Case 1 Person: A leading Creative Director of a Reality TV show in India. Makers of some of the biggest, ground (and heart) breaking shows. Extremely confident, shrewd, pathological liar, thorough with his work, public speaking was perfect, always got what he wanted, from his team, channel, viewers as well. The Plan: Wanted to share his experiences with media students. Understand them. We spent hours exchanging a string of emails preparing the lecture, what all he would cover, where would he introduce activities, breaks etc. What happened: He was surprised at the questions students asked as they were random and they were confused in a few unrelated concepts. He had to constantly watch his mouth as this was a classroom and not his office, shoot, set or edit room. One guy threw a lot of attitude and refused to believe him. Later he told me, “Woh student nahi hota to I would have given him one tight slap. Kaise jhelti ho aise logon ko?” Mistake: Thought students were the same as his viewers - Would believe anything. Forgot the fact that teaching is a personal two-way communication at its best. As saying something to them does not mean they will listen to it or believe it.
Person: One of the best chartered accountants, with a thriving practice, on the board of many companies, someone who was interviewed for his views on budget and economic policies of the state and the country.
Person: Senior member of the city’s cyber crime branch. Expert in his field, humble, astute.
The Plan: Was requested to take finance lectures for management students in one of the best SoBo colleges. He requested for the syllabus, standard textbooks, question papers to be best prepared. What happened: Got a bad feedback - he fails to explain concepts, goes too fast, talk about things that we don’t understand, looks surprised and gets irritated when we ask certain things and replies – “you should know this, this is basic!” ‘Arre! We are in college, how should we know this?!’ He expressed great surprise and disappointment as students were disrespectful. They would just look blank when he would mention some concepts they didn’t understand.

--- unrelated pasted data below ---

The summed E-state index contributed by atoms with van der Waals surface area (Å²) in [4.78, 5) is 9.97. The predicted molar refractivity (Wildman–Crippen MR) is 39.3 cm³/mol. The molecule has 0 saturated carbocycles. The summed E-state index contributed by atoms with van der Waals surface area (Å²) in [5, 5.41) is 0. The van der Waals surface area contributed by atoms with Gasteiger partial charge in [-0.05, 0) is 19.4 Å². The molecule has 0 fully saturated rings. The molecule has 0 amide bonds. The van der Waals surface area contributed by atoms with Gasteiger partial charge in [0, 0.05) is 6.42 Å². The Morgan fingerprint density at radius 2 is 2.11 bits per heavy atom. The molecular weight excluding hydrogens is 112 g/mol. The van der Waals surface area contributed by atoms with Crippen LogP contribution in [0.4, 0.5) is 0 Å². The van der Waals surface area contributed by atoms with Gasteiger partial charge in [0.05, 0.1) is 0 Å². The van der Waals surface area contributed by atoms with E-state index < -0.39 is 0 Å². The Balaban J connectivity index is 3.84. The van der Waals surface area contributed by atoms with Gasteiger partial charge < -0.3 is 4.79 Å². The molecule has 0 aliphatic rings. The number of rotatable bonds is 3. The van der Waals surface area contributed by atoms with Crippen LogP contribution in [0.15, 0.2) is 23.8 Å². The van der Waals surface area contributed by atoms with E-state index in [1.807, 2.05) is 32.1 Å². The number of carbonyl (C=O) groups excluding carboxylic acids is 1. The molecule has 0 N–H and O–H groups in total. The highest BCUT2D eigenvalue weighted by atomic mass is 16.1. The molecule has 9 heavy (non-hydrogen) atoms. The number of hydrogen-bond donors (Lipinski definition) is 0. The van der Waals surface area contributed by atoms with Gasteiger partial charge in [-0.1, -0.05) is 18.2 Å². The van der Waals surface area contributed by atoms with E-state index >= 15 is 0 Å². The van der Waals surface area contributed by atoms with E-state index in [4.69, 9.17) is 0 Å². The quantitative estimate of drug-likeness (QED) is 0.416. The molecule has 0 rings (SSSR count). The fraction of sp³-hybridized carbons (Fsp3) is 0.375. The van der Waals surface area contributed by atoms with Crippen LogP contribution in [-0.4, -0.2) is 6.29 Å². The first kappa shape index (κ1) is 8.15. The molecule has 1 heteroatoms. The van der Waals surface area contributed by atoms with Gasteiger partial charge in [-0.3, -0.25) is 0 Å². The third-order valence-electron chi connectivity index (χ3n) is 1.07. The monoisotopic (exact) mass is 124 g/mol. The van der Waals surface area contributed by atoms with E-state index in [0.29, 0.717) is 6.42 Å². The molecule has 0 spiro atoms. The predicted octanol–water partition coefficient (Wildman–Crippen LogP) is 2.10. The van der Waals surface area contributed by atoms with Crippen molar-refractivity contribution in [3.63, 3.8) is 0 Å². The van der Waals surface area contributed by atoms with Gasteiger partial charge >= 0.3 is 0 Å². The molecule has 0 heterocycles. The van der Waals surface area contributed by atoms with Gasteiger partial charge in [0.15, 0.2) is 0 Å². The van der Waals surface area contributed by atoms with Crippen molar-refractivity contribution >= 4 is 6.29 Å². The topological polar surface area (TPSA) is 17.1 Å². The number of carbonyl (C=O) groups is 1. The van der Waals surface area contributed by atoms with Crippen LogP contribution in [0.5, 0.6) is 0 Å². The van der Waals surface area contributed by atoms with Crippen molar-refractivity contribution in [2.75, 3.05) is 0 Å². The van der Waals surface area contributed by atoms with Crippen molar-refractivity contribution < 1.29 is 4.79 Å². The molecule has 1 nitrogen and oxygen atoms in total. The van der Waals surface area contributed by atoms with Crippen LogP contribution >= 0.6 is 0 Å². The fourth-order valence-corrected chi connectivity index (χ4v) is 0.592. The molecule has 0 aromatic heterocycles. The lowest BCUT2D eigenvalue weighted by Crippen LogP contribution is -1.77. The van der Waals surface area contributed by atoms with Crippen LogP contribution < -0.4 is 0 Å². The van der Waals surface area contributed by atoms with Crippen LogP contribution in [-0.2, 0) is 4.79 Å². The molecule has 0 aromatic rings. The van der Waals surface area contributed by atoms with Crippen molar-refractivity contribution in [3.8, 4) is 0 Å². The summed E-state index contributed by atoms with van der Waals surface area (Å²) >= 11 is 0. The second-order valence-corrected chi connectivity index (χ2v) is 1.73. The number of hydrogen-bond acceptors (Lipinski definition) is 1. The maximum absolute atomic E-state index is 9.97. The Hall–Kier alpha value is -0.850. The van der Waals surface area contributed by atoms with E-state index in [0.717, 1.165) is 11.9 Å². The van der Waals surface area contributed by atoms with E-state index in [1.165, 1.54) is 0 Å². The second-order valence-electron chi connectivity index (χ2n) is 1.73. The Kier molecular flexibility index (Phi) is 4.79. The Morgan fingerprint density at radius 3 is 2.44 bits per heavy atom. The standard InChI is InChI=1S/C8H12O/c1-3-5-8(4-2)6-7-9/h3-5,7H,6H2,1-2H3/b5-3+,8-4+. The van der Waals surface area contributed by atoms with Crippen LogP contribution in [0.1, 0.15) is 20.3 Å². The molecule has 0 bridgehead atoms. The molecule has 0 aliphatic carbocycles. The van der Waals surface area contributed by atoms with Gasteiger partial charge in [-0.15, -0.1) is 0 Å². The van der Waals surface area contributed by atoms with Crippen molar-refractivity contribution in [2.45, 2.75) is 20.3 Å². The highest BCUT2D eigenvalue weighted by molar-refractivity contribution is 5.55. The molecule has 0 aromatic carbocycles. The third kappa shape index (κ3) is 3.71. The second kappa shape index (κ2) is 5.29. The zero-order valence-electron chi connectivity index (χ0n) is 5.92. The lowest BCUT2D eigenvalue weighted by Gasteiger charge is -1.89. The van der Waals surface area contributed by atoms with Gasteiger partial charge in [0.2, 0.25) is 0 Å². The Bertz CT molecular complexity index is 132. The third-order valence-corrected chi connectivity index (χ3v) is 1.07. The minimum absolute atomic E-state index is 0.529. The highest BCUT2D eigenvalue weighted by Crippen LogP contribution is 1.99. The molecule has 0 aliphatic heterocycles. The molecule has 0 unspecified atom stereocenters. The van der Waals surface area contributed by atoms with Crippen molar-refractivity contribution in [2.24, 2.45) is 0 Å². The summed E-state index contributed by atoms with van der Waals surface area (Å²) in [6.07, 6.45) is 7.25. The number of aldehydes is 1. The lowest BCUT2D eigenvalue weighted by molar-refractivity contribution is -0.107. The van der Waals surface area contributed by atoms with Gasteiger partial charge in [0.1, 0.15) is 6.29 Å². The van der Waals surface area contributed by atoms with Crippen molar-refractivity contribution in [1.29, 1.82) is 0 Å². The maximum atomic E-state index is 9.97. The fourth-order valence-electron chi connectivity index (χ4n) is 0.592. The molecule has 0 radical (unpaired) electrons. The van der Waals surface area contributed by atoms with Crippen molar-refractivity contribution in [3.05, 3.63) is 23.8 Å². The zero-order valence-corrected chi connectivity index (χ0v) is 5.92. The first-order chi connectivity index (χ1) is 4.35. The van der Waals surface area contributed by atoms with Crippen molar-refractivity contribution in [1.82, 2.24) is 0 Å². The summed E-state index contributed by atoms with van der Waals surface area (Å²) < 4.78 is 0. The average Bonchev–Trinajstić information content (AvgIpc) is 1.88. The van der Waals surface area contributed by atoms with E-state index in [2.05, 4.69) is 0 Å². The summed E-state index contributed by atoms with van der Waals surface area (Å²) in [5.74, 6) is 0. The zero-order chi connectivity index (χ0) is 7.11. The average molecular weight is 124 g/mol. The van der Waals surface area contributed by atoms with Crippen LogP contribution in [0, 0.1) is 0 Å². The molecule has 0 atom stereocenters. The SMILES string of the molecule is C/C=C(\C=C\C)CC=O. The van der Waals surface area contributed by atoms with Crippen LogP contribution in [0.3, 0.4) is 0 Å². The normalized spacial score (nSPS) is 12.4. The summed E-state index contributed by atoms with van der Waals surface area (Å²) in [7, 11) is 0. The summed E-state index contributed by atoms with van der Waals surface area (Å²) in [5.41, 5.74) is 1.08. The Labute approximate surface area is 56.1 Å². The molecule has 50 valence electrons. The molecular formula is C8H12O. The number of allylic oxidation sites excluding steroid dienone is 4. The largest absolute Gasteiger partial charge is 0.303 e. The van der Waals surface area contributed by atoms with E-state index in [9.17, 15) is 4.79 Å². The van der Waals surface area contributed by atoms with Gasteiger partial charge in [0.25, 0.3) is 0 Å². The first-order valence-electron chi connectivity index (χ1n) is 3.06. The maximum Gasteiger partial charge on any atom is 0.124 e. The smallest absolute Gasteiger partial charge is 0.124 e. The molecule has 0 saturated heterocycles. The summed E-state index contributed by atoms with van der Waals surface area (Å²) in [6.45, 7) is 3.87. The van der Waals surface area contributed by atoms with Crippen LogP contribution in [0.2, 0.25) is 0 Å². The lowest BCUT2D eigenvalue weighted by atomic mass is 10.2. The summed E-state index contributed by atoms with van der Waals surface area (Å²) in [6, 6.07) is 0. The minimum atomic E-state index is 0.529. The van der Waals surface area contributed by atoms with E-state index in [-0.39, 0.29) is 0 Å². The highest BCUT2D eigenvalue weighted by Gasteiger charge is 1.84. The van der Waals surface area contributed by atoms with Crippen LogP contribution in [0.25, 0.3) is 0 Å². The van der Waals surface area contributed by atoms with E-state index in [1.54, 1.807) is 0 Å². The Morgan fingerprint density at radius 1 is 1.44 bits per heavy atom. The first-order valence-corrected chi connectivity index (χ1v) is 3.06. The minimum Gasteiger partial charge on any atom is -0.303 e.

The Plan: Spread awareness about increasing cyber crimes, how college crowd was a target, ways to avoid cyber crime. What happened: The impression created about the event was huge. A hall full of students were gathered. He was ready with a power point presentation, few members of his team, the matter was in his head (I know this as when I asked, “where is your presentation material?” his index finger pointed at his temples and with a smug smile he said - here). Students were restless, started looking here and there, at the teacher (yours truly) their cell phones, few asked questions - looked dissatisfied after the answers.
Mistake: These were the concepts that were covered in previous year or semester. He presumed, just because it was in the syllabus it was taught and a rather erroneous assumption just because it was taught to students understood and remembered! He also presumed that all BMS (Bachelor of Management Studies) students read The Economics Times every day! (I can’t say this without laughing).
Mistake: He thought if he knew something, it was easy to pass it - teaching is not passing the pillow. And more importantly, giving information is neither teaching nor spreading awareness. When he figured people are not responsive, he began to ramble. Not having solid points in front of him was a major disadvantage. Quick thinking cannot replace public speaking. He mentioned how - they were all just “staring” at him and he did not know what to do. He was taking about point 2 and the girl asked a question on point 4. That confused him all the more.